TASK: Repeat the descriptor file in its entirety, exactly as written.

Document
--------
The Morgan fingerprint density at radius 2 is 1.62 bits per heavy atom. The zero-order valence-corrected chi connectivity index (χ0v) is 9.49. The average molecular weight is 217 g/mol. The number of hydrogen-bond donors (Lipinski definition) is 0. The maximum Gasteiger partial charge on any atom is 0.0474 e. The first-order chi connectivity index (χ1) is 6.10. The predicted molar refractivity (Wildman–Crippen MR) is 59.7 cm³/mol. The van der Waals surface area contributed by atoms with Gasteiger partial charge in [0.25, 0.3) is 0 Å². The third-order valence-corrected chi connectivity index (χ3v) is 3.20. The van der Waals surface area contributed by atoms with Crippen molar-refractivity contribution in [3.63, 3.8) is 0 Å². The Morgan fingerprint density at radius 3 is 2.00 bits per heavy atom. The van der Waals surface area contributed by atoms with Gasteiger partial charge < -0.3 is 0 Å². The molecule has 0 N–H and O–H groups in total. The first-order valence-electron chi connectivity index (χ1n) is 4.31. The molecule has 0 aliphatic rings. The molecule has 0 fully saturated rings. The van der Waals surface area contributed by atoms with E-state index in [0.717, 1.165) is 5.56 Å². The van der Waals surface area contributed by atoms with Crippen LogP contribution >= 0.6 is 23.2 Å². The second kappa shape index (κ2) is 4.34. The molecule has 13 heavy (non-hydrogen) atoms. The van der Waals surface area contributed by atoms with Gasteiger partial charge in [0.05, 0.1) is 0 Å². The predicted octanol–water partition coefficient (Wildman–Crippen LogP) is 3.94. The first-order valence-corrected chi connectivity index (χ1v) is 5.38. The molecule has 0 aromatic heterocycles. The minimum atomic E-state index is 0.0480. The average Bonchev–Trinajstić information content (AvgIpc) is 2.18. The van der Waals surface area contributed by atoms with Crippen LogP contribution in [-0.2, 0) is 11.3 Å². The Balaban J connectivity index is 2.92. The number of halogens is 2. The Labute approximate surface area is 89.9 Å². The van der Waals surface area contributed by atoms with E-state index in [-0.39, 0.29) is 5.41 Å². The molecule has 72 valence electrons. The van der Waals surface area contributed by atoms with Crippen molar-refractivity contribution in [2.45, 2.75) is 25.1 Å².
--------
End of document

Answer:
The Morgan fingerprint density at radius 2 is 1.62 bits per heavy atom. The zero-order valence-corrected chi connectivity index (χ0v) is 9.49. The average molecular weight is 217 g/mol. The number of hydrogen-bond donors (Lipinski definition) is 0. The maximum Gasteiger partial charge on any atom is 0.0474 e. The first-order chi connectivity index (χ1) is 6.10. The predicted molar refractivity (Wildman–Crippen MR) is 59.7 cm³/mol. The van der Waals surface area contributed by atoms with Gasteiger partial charge in [0.25, 0.3) is 0 Å². The third-order valence-corrected chi connectivity index (χ3v) is 3.20. The van der Waals surface area contributed by atoms with Crippen molar-refractivity contribution in [3.63, 3.8) is 0 Å². The Morgan fingerprint density at radius 3 is 2.00 bits per heavy atom. The van der Waals surface area contributed by atoms with Gasteiger partial charge < -0.3 is 0 Å². The molecule has 0 N–H and O–H groups in total. The first-order valence-electron chi connectivity index (χ1n) is 4.31. The molecule has 0 aliphatic rings. The molecule has 0 fully saturated rings. The van der Waals surface area contributed by atoms with E-state index in [0.717, 1.165) is 5.56 Å². The van der Waals surface area contributed by atoms with Crippen LogP contribution >= 0.6 is 23.2 Å². The second kappa shape index (κ2) is 4.34. The molecule has 13 heavy (non-hydrogen) atoms. The van der Waals surface area contributed by atoms with Gasteiger partial charge in [0.05, 0.1) is 0 Å². The predicted octanol–water partition coefficient (Wildman–Crippen LogP) is 3.94. The first-order valence-corrected chi connectivity index (χ1v) is 5.38. The molecule has 0 aromatic heterocycles. The minimum atomic E-state index is 0.0480. The average Bonchev–Trinajstić information content (AvgIpc) is 2.18. The van der Waals surface area contributed by atoms with Crippen LogP contribution in [-0.2, 0) is 11.3 Å². The Balaban J connectivity index is 2.92. The number of halogens is 2. The Labute approximate surface area is 89.9 Å². The van der Waals surface area contributed by atoms with E-state index in [-0.39, 0.29) is 5.41 Å². The molecule has 72 valence electrons. The van der Waals surface area contributed by atoms with Crippen molar-refractivity contribution in [2.45, 2.75) is 25.1 Å².